• Endorphins released during a “runner’s high” bind to the same receptors as heroin, leading to a (much milder) form of euphoria.

Most surprising, perhaps, is the way unhealthy patterns of behavior can mirror chemical addiction. When you go inside the brain of a compulsive gambler, you’ll find the same neurological mechanisms as you find in drugs addicts—as well as the same pattern of tolerance and withdrawal. Professor Polk concludes the course with an examination of other addictive behaviors—junk food, pornography, video games—and considers the sources of pleasure and abuse.

Learn about Potential Treatment Options

Along the way, you’ll learn not only how these drugs affect us and why we become addicted, but also what can be done about addiction. Science may provide a clinical description of addiction’s mechanisms, but ultimately, addiction is a human challenge. Whether we ourselves suffer, or we know and care about someone with an addiction, knowledge is only the first step.

With each of the drug categories you’ll study, you’ll learn about treatment options, including:

  • pharmacological treatments to alleviate symptoms of withdrawal,
  • cognitive behavioral therapy to attack the source of cravings, and
  • support groups such as Alcoholics Anonymous and Gamblers Anonymous.

Depending on the drug, relapse rates can be high. Less than 10 percent of attempts to quit cigarette smoking succeed long term, which is similar to the quit rate for heroin. But understanding the underlying mechanisms of addiction can often help motivate an addict to seek treatment. Such an understanding can also lead friends and loved ones to see the addict, and their addiction, in a completely new way.

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12 lectures
 |  Average 31 minutes each
  • 1
    Addiction 101
    Begin your course by defining addiction," which is diagnosed based on characteristics such as abuse, dependence, and craving. Professor Polk then surveys the history of drug use, from ancient history through the development of synthetics in the 19th and 20th centuries. Finally, he reviews government regulation and the substantial costs of drug abuse, both to the individual and to society." x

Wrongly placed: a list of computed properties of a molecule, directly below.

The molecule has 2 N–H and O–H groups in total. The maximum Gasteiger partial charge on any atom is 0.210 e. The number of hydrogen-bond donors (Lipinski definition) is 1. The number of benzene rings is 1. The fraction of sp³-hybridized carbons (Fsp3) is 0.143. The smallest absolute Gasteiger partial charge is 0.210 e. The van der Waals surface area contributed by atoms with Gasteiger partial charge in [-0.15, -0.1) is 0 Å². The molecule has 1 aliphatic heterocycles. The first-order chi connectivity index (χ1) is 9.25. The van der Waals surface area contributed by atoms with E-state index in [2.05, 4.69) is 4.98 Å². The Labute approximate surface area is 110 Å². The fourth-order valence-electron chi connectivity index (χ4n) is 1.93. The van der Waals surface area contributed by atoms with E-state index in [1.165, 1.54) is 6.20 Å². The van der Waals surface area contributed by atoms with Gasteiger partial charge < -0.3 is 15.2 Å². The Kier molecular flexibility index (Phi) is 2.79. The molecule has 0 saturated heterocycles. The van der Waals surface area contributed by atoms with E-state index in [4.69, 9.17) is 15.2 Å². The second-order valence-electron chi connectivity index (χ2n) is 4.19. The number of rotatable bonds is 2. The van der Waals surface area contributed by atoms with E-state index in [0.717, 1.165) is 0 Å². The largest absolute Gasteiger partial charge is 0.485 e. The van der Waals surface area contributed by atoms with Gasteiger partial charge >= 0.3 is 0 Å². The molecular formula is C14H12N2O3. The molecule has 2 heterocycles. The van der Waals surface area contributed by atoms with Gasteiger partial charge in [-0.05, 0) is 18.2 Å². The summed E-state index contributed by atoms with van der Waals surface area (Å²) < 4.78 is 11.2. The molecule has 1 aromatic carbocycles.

• 2
    The Psychology and Neuroscience of Reward
    Explore the brain's mechanisms for learning from reinforcement. You'll start with the psychological aspects, discovering the way humans learn by a series of trials and rewards. Then you'll find out what parts of the brain process pleasure, self-control, and craving, and see how the psychology and neuroscience of reward processing converge. x
  • 3
    How Addiction Hijacks the Brain
    Here you'll examine the ways addiction alters the brain by numbing the pleasure center, sensitizing the dopamine system, and inhibiting the prefrontal cortex. Combined, these altered brain functions lead to strong cravings and a reduced ability to control one's actions. This foray into neuroscience will forever change the way you think about addiction. x
  • 4
    Genetics: Born to Be an Addict?
    Investigate how people may be susceptible to addiction on a genetic level. Thanks to studies of twins and DNA analysis, scientists are homing in on the genes that predispose us toward addiction. While there is no single addiction gene," our DNA can significantly influence whether we become addicts." x
  • 5
    Your Brain on Drugs
    Shift your attention from the nature of addiction to the nature of drugs. Here you'll delve into the process of neurochemical transmission and see how drugs mimic this activity by binding to neural receptors. This process is responsible for everything from a drug's physical and psychological effects to its potency. x
  • 6
    Why We Crave Coffee and Cigarettes
    Caffeine and nicotine are two of the most common psychoactive drugs in our society. How do they work? How dangerous are they? After reviewing how each of these drugs affects the brain, and why nicotine in particular is so addictive, Professor Polk offers several strategies to quit tobacco use. x
  • 7
    Alcohol: Social Lubricant or Drug of Abuse?
    Alcohol is often discussed separately from other drugs, but as you'll discover in this lecture, alcohol affects the human body in many of the same ways. Take a close look at your brain on alcohol to explore dependence, withdrawal, and genetic susceptibility. Then review several treatment options for alcohol abuse. x
  • 8
    The Science of Marijuana
    Although there is no shortage of controversy around marijuana, whose legal status now varies from state to state, the science of this drug may surprise you. Through the lens of the neuroscientist, Professor Polk tours the effects, and the possible medicinal value, of marijuana. x